A common topic around the web is whether automation will drastically increase unemployment. The usual scholarly answer is only a bit, and conservatives often insist that new jobs will always be found. Actually, automation has already created much joblessness. It continues to do so. We don’t notice because we have disguised the unemployment.

Consider. In 1850, everybody worked. In England, children notoriously were sweated in mines and factories and, in America, worked on their parents’ farms.

Then child labor laws took kids off the labor market, keeping them from competing with adults. Compulsory high school removed adolescents perfectly capable of doing many jobs of adults. College now keeps millions more in, usually, economically pointless idleness. We have over three million people in prisons. Large numbers live on welfare. The government factors none of these into the unemployment stats. If it did, the unemployment numbers would rise sharply.

Then there is makework. A great many governmental workers do little or nothing of use. This amounts to paid unemployment. Sometimes this unemployment is distributed: A hundred workers do useful work that thirty could do. Then there is the military. It produces nothing and, since the US has no military enemies, amounts to more paid unemployment. The arms industry uses more multitudes in building things of no use, such as ever more intercontinental nuclear bombers. For engineers, this is marginally more dignified than digging holes and filling them in. It is as much a jobs program as the Depression-era CCC.

Another phenomenon we see is the disimportantification (patent applied for) of work. In 1850, work done was genuinely important: growing food, without which we tend to be dead and not of much use in an economy. Then the farms automated and everybody went to work in factories, making cars and refrigerators. These were pretty important, but not as important as food. You can’t eat a refrigerator. Then the factories automated or went away and people became massage therapists, nail salon operators, psychologists, sociologists, consultants, or diversity counselors. Others ran massage parlors, restaurants, gymnasiums, or cutesy-wootsy boutiques selling unbearable kitsch. They were employed, but in occupations of ever-increasing triviality. We have gone from feeding people to rubbing their backs. How far can this go?

This buffering of the unemployed seems to be reaching its limits. In principle I suppose we might encourage our less and less literate college populations to become post-docs in Victims’ Studies, or to engage in the proliferation of ever more glorious aircraft carriers. Sooner or later, though, the pointlessness would become too obvious.

A recent event, laboraly speaking, was the eruption of women and immigrants into the labor market. The women had been buffered at home as housewives and mothers. Now, reasonably enough, they wanted to be biochemists and useless lawyers, like men. The immigrants had been in Mexico. Now they weren’t, and they wanted jobs.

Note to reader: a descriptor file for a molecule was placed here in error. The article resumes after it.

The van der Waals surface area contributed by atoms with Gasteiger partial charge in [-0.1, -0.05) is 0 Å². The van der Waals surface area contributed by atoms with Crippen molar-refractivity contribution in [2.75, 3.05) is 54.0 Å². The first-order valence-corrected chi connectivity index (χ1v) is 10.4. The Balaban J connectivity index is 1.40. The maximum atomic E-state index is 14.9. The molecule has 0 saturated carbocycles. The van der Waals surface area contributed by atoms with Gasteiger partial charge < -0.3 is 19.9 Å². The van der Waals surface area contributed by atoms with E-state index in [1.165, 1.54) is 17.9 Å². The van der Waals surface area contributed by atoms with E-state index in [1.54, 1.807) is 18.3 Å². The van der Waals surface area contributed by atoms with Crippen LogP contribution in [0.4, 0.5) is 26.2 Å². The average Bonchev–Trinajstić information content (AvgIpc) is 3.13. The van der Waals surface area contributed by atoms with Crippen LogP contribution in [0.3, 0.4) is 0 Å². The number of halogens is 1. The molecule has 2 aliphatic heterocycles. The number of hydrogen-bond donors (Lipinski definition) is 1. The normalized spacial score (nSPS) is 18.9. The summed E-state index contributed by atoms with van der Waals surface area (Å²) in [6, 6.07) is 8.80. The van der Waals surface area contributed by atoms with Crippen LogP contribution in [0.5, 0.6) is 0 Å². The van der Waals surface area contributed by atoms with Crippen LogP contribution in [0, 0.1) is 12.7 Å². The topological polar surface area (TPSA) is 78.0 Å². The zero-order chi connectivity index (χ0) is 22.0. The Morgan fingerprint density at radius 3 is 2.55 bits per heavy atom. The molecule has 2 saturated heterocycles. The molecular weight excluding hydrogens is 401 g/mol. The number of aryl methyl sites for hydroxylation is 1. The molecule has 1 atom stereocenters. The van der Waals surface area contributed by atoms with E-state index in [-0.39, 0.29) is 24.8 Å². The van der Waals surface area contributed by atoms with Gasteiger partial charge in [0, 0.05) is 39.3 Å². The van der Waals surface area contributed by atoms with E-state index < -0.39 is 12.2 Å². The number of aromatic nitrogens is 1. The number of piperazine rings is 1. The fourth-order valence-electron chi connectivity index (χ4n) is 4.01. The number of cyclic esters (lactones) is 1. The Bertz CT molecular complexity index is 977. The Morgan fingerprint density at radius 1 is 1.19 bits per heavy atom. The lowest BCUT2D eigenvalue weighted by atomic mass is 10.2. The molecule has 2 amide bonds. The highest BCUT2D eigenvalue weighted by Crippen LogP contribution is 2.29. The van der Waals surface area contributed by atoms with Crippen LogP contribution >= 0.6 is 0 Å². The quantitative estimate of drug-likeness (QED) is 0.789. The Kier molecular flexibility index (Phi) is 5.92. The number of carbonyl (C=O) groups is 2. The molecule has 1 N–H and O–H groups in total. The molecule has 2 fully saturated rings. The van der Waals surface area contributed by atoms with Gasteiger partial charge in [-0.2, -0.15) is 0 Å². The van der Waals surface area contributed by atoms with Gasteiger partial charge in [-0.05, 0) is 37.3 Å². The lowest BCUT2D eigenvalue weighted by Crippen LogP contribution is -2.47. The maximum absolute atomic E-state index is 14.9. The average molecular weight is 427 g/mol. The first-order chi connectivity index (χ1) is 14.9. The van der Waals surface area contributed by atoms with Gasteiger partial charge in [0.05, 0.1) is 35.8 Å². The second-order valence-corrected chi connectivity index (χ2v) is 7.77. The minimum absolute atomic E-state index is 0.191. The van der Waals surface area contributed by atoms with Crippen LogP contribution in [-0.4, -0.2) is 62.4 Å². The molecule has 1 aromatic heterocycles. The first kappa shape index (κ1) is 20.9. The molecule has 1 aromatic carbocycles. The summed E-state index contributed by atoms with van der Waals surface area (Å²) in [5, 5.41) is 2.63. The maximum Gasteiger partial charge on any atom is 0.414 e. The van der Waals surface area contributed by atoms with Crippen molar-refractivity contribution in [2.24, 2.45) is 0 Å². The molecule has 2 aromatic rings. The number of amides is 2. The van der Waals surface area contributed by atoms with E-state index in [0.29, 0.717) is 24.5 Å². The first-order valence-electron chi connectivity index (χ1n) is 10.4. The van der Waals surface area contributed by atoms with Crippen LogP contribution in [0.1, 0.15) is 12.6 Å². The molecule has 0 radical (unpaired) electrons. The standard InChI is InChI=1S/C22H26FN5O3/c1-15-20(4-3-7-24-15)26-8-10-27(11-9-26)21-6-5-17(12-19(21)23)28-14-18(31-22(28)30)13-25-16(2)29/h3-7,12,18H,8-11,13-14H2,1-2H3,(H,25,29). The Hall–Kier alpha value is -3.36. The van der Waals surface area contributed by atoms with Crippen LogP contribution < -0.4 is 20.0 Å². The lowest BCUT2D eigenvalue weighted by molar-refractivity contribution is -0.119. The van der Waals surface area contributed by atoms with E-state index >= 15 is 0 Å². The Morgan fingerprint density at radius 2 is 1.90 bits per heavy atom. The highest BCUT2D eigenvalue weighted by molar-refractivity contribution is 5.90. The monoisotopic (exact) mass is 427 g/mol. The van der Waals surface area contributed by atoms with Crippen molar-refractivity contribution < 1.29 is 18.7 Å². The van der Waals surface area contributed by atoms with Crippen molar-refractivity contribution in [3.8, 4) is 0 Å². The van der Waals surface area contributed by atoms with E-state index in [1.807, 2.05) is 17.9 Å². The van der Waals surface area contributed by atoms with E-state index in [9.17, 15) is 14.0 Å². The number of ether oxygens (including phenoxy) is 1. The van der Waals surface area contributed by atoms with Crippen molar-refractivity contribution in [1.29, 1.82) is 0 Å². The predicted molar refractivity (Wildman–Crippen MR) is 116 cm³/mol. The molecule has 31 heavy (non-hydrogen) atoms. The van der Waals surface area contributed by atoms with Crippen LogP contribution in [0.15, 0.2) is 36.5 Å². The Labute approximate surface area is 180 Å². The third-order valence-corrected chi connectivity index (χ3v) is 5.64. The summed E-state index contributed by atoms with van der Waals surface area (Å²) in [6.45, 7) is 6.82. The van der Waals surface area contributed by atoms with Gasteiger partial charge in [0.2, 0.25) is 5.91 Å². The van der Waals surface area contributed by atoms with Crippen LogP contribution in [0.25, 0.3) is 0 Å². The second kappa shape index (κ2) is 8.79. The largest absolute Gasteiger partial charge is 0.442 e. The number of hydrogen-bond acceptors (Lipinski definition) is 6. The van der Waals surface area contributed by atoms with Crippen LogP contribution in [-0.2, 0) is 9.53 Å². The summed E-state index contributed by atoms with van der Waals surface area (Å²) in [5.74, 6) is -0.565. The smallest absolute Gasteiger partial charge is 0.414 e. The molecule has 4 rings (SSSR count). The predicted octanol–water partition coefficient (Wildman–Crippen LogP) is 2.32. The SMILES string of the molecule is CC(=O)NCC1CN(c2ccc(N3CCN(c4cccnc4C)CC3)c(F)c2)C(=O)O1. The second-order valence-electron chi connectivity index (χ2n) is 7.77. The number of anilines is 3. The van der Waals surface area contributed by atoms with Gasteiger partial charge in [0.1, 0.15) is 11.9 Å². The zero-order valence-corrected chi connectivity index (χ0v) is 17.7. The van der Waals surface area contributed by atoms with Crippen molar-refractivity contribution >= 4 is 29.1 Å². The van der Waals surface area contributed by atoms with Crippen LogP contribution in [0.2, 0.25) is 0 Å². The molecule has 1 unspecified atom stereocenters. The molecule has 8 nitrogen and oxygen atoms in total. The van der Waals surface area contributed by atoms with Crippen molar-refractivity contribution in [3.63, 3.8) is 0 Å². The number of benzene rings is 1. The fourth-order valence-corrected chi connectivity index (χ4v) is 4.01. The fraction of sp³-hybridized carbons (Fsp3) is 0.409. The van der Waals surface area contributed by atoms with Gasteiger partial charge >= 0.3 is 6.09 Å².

What happens when you throw onto the labor market millions of Mexicans who cannot be buffered and women who do not want to be rebuffered? Easy. The oversupply drives wages down. The Mexicans do for five dollars an hour what had been done by whites for twenty. Women got generally the same pay as men, and did the jobs as well as men. But there were lots lots of them, which gave employers a negotiating advantage.

Wages went down. Some of the decline took the form of loss of benefits, so it didn’t always look like a pay cut. Retirement went away. Workers were turned into “independent contractors” meaning on their own for medical care and so on. Soon it took two people to maintain a family, not one as before. Now people live paycheck to paycheck, maxed out on credit cards, with no savings and little hope. This has produced joblessness, deplorables, Donald Trump, and riots.

Note that automation has ripple effects both upstream and downstream of the loss of jobs reported in the press. When a big newspaper goes all-digital, Weyerhauser sells fewer trees to make wood pulp, the newsprint factories lose orders, the truckers who drove the newsprint to the paper become redundant (as the Brits say), the pressmen get laid off who run and maintain the big four-color web-offset presses, the company that makes the presses lose orders, the people who delivered the papers to your door step lose their jobs, and so on.

Various considerations come into play here, methinks. Software and robots do not buy stuff. Today businesses will automate because the saving in wages raises profits. An aging population buys less stuff than a young one. If the population stabilizes or shrinks, there goes the demand for new houses, suburbs, roads to the, and shopping centers.

I read over and over of the young living in their parents’ basements because they can’t find jobs, or jobs paying enough for them to buy houses and start families, of people who will nevr be able to retire. Humanity being what it is, we won’t see this coming and somehow prepare for it.

Them is today’s cheery thoughts. Next time we will speak of the joys of bubonic plague, said to be hiding in Central Asia and ready to spring. Oh good.

By admin

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